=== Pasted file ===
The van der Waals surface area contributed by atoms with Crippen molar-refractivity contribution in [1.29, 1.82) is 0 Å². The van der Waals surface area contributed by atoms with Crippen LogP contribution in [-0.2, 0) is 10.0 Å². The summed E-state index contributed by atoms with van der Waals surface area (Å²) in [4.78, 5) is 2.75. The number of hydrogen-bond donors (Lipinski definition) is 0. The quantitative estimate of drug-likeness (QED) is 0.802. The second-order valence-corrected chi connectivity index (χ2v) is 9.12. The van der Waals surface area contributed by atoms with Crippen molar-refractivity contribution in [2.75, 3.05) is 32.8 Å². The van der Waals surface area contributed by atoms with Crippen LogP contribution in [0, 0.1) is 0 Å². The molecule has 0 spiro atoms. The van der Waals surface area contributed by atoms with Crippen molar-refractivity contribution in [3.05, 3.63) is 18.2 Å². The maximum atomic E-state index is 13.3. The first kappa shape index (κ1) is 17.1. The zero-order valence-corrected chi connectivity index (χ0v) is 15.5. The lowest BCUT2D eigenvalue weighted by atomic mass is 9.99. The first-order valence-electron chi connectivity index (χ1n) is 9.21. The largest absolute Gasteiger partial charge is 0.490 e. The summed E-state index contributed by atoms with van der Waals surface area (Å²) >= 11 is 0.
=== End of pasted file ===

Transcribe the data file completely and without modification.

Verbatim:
The van der Waals surface area contributed by atoms with Crippen molar-refractivity contribution in [1.29, 1.82) is 0 Å². The van der Waals surface area contributed by atoms with Crippen LogP contribution in [-0.2, 0) is 10.0 Å². The summed E-state index contributed by atoms with van der Waals surface area (Å²) in [4.78, 5) is 2.75. The number of hydrogen-bond donors (Lipinski definition) is 0. The quantitative estimate of drug-likeness (QED) is 0.802. The second-order valence-corrected chi connectivity index (χ2v) is 9.12. The van der Waals surface area contributed by atoms with Crippen molar-refractivity contribution in [2.75, 3.05) is 32.8 Å². The van der Waals surface area contributed by atoms with Crippen LogP contribution in [0, 0.1) is 0 Å². The molecule has 0 spiro atoms. The van der Waals surface area contributed by atoms with Crippen molar-refractivity contribution in [3.05, 3.63) is 18.2 Å². The maximum atomic E-state index is 13.3. The first kappa shape index (κ1) is 17.1. The zero-order valence-corrected chi connectivity index (χ0v) is 15.5. The lowest BCUT2D eigenvalue weighted by atomic mass is 9.99. The first-order valence-electron chi connectivity index (χ1n) is 9.21. The largest absolute Gasteiger partial charge is 0.490 e. The summed E-state index contributed by atoms with van der Waals surface area (Å²) >= 11 is 0.